posted by MiguelCardoso on Nov 4, 2002 - 48 comments

Our Way: The trouble with being the world's only superpower,

Our Way: The trouble with being the world's only superpower, by Fareed Zakaria, discusses the U.S.'s role as the world's sole superpower, and gives a historyof the U.S.'s relationships with global institutions. Great reading.
posted by Ty Webb on Oct 18, 2002 - 15 comments

The "merger" of the Egyptian Zawahiri's Islamic Jihad and the Saudi Osama bin Laden's Al Qaeda in 2001, based on the foundation of Qutb's book "Milestones", provide outlet for those who have no other way of expressing their objections to the authoritarian regimes of the countries they live in, and the reach of American power in the Middle East.
posted by semmi on Sep 17, 2002 - 19 comments

"Absence

"Absence is the most natural of phenomena, in that every presence begets an absence. It's just the way things work. Yet absence is at the root of all of the hardest things we have to face deaths, breakups, any kind of separation."
posted by semmi on Sep 8, 2002 - 5 comments

Ah, inspiring food and good writing. Recounting "first taste" experiences of Sea Urchin, Hearts of Artichokes à la Isman Bavaldy, and Cock in Wine, the perfect Pastrami sandwich, the sweet memory of honey and green mangoes, and about the late-onset cook, THE DOMESTIC MALE.
posted by semmi on Aug 18, 2002 - 11 comments

"Babe Ruth and I were teammates on the Yankees—and lovers, too. It was no big deal back then. After Sunday games were over, lots of players and writers would come by our little flat in the Morrisania section of the Bronx for one of Babe's famous bean dinners. I also remember the evening when Babe, wearing his familiar pink housecoat, turned out a nice catfish stew for Commissioner Kenesaw Mountain Landis. Everyone in baseball knew how it was with me and Babe. After the company had gone home and we'd done the dishes, he would lie in my arms and I'd whisper, 'You are my bambino.'"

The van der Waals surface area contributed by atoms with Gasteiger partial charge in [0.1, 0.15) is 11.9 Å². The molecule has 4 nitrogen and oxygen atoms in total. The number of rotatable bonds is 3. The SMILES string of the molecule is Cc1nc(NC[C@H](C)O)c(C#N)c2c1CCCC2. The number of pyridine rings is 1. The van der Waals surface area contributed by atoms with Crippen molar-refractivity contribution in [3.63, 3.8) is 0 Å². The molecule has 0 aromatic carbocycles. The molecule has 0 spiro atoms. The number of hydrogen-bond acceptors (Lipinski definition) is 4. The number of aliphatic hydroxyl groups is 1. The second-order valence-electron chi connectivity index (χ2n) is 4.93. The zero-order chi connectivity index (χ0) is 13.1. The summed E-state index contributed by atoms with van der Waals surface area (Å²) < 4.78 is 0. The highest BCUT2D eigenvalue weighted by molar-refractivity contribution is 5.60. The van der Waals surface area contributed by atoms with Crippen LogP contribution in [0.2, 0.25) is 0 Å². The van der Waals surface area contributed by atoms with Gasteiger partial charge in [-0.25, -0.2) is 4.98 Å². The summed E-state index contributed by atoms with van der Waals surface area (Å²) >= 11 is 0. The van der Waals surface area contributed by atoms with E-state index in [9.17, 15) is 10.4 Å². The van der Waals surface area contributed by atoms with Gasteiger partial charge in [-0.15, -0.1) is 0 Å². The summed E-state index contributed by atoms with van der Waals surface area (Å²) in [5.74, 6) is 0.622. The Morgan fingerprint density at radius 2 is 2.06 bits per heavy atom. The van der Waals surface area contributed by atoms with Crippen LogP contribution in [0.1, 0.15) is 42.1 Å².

posted by semmi on Jun 30, 2002 - 9 comments

How about some Mark Leyner to brighten your day?

How about some Mark Leyner to brighten your day? So, how do you mistreat your Grandmother?
posted by lilboo on Jun 12, 2002 - 9 comments

Man and Bear

"When a male polar bear and a human are face to face, there occurs a brief kind of magic: an intense, visceral connection between man and beast whose poignancy and import cannot be expressed in mere words. Then he rips your arms off."
It's rare for someone to pull off morbid and hilarious at the same time. Here's an example.
posted by Su on May 16, 2002 - 22 comments

"The title of my talk tonight is How to Conquer Stupidity, which is actually a pretty stupid thing to attempt. For me, anyway. One, it's not possible. Two, maybe it's not even desirable. That's probably the premise of all of my work, that I embrace my stupidity wholeheartedly and celebrate it, as often as I can." And you can too, here.
posted by semmi on May 9, 2002 - 6 comments

The Next World Order.

The Next World Order. A fascinating article suggesting that the new guiding principle of American foreign policy, originally formulated by Cheney and Wolfowitz during the first Bush administration, is the prevention of the rise of any other great power which could rival the U.S.
posted by homunculus on Mar 27, 2002 - 10 comments

2002 National Magazine Award Finalists

2002 National Magazine Award Finalists Maybe the heavily nominated New Yorker will some day turn a profit. Then again, maybe that's not what it's all about (sure helps when the parents have deep pockets).
posted by Voyageman on Mar 21, 2002 - 8 comments

"The messy desk is not necessarily a sign of disorganization. It may be a sign of complexity